I’ve been sick for the last month and during that down time I noticed something interesting.
There seems to be two types of people when you’re sick.
The ones that are good caretakers who bring you soup, medicine, and make sure you’re tucked in and taken care of and those that are afraid of getting sick so they do what they can from a distance.
When I was a child, my mother was of course the good caretaker as she would put vapor rub on my chest and let me curl up in her lap. She would rub my head too and that always made me feel better.
But this time my caretaker was the type that did everything needed to take care of me from a distance and the one thing I noticed that was missing was touch.
I was surprised by how different that made the healing process. I really missed that comforting hug, a warm hand to hold for a moment, or even a cold palm on my feverish forehead.
But when I was well enough to go to the barn my horses were all about touch. They not only knew I was sick but they must have also known that I was craving a loving touch to make me feel better.
My horses along with my cat were the ones that reminded me how important touch really is. Which can only mean it’s important to them too.
When I was growing up, I remember lots of horse people telling me, “Don’t touch your horse. He’s an animal not a pet.” I still hear it sometimes from trainers today.
I never agreed with it though because I find so much communication and connection takes place during the times when you are touching and being close to your horse.
Here’s another story to back up my theory.
When I moved to my new farm a few years ago there was a feral cat that would hunt on the farm and slept in the barn. He was very young and very small.
He was also very afraid of people and so I only saw him from a distance but I really liked having him around so I would leave food and water in the barn for him.
After a while he started coming closer and when I went to the barn he would run up knowing that I was bringing cat food.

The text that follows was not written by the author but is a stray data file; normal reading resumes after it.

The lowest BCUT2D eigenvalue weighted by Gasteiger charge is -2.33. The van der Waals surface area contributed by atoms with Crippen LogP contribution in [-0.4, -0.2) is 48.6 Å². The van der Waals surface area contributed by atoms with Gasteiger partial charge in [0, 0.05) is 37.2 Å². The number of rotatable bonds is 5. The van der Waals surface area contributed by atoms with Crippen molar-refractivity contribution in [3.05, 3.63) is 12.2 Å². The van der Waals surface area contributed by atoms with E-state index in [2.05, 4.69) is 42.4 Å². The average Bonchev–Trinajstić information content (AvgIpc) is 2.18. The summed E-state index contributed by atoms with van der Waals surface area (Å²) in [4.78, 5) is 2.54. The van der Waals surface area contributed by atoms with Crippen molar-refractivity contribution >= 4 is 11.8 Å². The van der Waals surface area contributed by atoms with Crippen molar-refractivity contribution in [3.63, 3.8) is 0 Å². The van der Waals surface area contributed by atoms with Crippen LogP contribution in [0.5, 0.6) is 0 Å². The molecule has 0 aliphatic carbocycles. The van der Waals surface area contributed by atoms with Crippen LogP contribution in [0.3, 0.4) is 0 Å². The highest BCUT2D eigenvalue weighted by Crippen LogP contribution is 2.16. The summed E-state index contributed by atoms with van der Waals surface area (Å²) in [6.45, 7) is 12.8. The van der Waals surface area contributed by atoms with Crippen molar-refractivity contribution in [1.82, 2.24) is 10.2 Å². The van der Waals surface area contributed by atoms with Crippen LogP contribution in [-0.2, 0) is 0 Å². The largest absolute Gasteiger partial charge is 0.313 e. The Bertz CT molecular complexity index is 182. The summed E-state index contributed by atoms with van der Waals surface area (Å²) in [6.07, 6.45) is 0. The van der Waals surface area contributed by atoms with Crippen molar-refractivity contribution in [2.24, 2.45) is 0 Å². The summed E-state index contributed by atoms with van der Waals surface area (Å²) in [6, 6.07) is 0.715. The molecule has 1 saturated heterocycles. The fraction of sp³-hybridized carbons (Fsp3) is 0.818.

This went on for a while and each time he would come closer and closer and trust more and more. Soon enough, he was running up to me and rubbing against my legs
We’ve now reached the point that he follows me around the farm and can’t wait until I sit down so he can jump in my lap and get pet. It’s his favorite time of the day!
He’s still very skittish with other humans but can’t wait to get touched by me. Sometimes he will come up to me while I’m doing chores and meow at me to hurry up and sit down so we can have our time together.
It’s almost as if he didn’t know what he was missing before but now he has some love, attention and cuddle time, has to have it on a daily basis.
So, it’s not just humans that feel touch is important… it’s cats, dogs, and horses too!
Did you know… babies who are not held, nuzzled, and hugged enough can stop growing, and if the situation lasts long enough, can even die.
And according to recent scientific studies at Berkley, everyday forms of touch can bring emotional balance and better health.
There are incredible emotional and physical health benefits that come from touch and it is truly fundamental to human communication, bonding, and health.
Studies have shown that humans can not only identify love, gratitude, and compassion from touch but they can differentiate between those kinds of touch.
There have been studies with horses and other animals that show how important touch is as well through mutual grooming and needing to be close enough to touch.
Touch has been shown to build cooperative relationships and reinforces reciprocity between different types of animals as well. Touch signals safety and trust as well as being soothing.
Basic touch can also be warm and calming to the cardiovascular system and reduce stress. Touch activates the body’s vagus nerve, which is intimately involved with our compassion response and a simple touch can trigger the release of oxytocin, aka the ‘love hormone’.
When an animal or a human feels threatened, it has been shown that a simple touch can be reassuring enough to turn off the ‘threat switch’.
If you’re interested in learning a bit more on the subject, here’s an interesting article from the NY TImes about it:
And so next time you are out with your horse don’t forget to touch him or her to show your compassion, gain trust and cooperation. Use your non-verbal communication to continue building that bond and relationship to a deeper level.